So you have a pension plan. Will that cover you in retirement? Maybe and then again, maybe not. Coupled with Social Security, will that do the trick? Again, not at all sure.
Unless you've been away on Mars for the past 10 years, most of us have been bombarded with a message that we need to save big-time for retirement. The problem is that some of the details, besides savings, have been left out.
For example, where do you invest? And once you do retire, how do you turn those savings into income that will last you all your remaining days?
So, the question starts at the beginning. What do you need to save? If you're just started out on the working track, then it is suggested by most gurus in financial planning that you should look to put away at least 10% of your income by investing it in a diversified portfolio. You see, with plenty of years ahead of you, you can handle the roller coaster rides of the financial markets. Of course, putting dollars in tax-deferred areas is always rewarding.
But suppose you just woke up and you are at mid-career? Aha! The game plan changes. You have to estimate how much you will need annually in income when you retire and then you can compute what kind of support or nest egg you need to have. For instance, if you need $20,000 additional a year to supplement any Social Security or pension income, then you'll need to have a sockful of about a half a million dollars to live comfortably for 20+ years. This means that in order to build this tidy nest egg by age 65, assuming an investment return of 8%, you must put aside at least $9,000 a year beginning at age 40. Naturally, if you don’t do this until you're 50, then the ante goes up and you'll need $21,600 a year.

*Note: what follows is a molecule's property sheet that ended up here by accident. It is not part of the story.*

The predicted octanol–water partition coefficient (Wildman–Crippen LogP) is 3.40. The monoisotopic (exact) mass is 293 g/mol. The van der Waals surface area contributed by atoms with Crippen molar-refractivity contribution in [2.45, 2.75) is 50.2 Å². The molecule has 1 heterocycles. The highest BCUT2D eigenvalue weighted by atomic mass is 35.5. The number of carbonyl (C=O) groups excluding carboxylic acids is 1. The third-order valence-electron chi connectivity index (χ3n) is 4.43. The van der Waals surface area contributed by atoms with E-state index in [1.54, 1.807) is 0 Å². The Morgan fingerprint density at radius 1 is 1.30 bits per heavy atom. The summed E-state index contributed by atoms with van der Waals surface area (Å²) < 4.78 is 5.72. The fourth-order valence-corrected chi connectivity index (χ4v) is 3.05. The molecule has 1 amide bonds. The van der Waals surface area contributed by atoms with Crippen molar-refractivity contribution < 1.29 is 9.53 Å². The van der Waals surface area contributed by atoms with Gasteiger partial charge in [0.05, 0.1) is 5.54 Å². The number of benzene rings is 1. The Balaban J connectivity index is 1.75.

One aspect requires immediate attention. Most people in the workforce that have a retirement savings plan pick a few funds and then ignore them. You need a specific strategic plan so that you know at all times whether you are going forward or you will wind up considerably short of your goals.
Keep in mind that saving for retirement is really only half the battle. Suppose you are within a few years of retirement, then it's time to develop a plan to turn savings into actual income. Most retirement experts point out that the single biggest mistake new retirees make is withdrawing too much of their retirement savings in the early years. You need to select a withdrawal rate that can sustain your level of income in both good and bad markets over your entire lifetime.
The key is that ole strategic plan. Anything less is downright foolish.
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